According to the Engineering Employers' Federation, pay settlements in January were up 3.05 per cent on last year. Since July 1995, settlements have fluctuated around 3.5 per cent, while earnings rises in the economy as a whole have shot up to 5 per cent.
"Employers are maintaining their sensible attitude towards settlements in a time of economic uncertainty," said David Yeandle, head of employment affairs at EEF.
Not all analysts were convinced. "Engineers have seen extra money even though the level of settlements doesn't seem high," said one incomes expert. "The trend has been to keep basic pay increases down and to give more money to employees in other ways, such as bonuses and profit-related pay."
The EEF's report excludes these additions, although they lift take-home pay.
Alan Armitage, EEF's head of economics, said the strong pound's effect on exports did not explain engineering pay restraint since it could take 18 months for orders to reach completion.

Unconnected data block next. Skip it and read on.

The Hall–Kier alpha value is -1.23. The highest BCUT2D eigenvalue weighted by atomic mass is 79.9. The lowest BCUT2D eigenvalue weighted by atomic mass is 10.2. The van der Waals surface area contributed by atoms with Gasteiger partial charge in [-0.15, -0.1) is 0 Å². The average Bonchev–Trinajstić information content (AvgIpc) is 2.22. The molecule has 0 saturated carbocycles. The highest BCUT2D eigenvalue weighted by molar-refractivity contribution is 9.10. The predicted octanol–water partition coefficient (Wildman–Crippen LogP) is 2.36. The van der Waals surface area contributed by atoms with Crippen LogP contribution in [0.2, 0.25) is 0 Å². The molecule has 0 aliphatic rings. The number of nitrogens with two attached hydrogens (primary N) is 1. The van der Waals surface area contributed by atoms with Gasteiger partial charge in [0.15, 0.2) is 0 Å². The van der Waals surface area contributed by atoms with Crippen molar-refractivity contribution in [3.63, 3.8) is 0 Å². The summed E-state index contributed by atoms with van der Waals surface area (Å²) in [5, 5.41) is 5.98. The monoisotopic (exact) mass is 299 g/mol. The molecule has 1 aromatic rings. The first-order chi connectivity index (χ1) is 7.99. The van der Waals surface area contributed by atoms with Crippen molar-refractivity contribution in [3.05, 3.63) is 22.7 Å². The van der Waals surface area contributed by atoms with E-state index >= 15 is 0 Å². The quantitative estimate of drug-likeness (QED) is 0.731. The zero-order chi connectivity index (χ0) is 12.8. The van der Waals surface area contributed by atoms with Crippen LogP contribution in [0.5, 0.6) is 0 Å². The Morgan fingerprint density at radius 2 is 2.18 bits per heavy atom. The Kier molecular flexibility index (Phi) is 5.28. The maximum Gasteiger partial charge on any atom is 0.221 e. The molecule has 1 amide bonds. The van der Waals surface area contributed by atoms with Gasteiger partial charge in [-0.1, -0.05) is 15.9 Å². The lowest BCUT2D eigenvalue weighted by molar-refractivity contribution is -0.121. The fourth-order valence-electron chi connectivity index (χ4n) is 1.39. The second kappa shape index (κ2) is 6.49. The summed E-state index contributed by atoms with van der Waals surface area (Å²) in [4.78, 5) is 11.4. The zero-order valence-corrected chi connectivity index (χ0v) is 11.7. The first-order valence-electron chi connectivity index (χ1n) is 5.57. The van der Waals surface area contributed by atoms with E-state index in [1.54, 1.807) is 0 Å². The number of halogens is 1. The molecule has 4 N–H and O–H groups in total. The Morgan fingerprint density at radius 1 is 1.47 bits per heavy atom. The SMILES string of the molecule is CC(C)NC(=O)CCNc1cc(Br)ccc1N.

Out of 407 pay settlements analysed by the EEF, 303 were 3 per cent or over.
In a survey of members of the Institute of Electrical Engineers, salaries of under 35s were up 5.5 per cent over the past year. Ken Smith, manager for professional development, said higher grades had suffered from delayering.
Research by the Institute of Civil Engineers is understood to have found that civil engineering, traditionally in the bottom half of the engineering earnings table, is on the verge of a recruitment drive following a growth in orders.
Mark Stracey, group manager of Thomas Telford, the endorsed recruitment agency of the chemical and civil engineering industries, said outsourcing was responsible for wage inflation in consulting and contracting engineering: "Pressure from City institutions has forced larger petrochemical companies to reduce strata of management and increase per-capita profitability by contracting out."
Bechtel, the general engineering group, recently gave all employees a bonus of up to 10 per cent to reflect exceptional company performance last year, and a shortage of calibre graduate engineers has forced British Aerospace to consider setting up its own university.
However, Peter Breen, partner in the executive search company Heidrick & Struggles, said EEF's figures were a good snapshot of an industry saturated with qualified engineers and starved of business-minded management talent.
"There's an oversupply of trained blue-collar engineers, but business- alert engineers are a rare breed. Finding an engineer with an MBA in Europe is like finding a hen with teeth. Most engineers are doing what they do because they consider it an intrinsically interesting job."Reuse content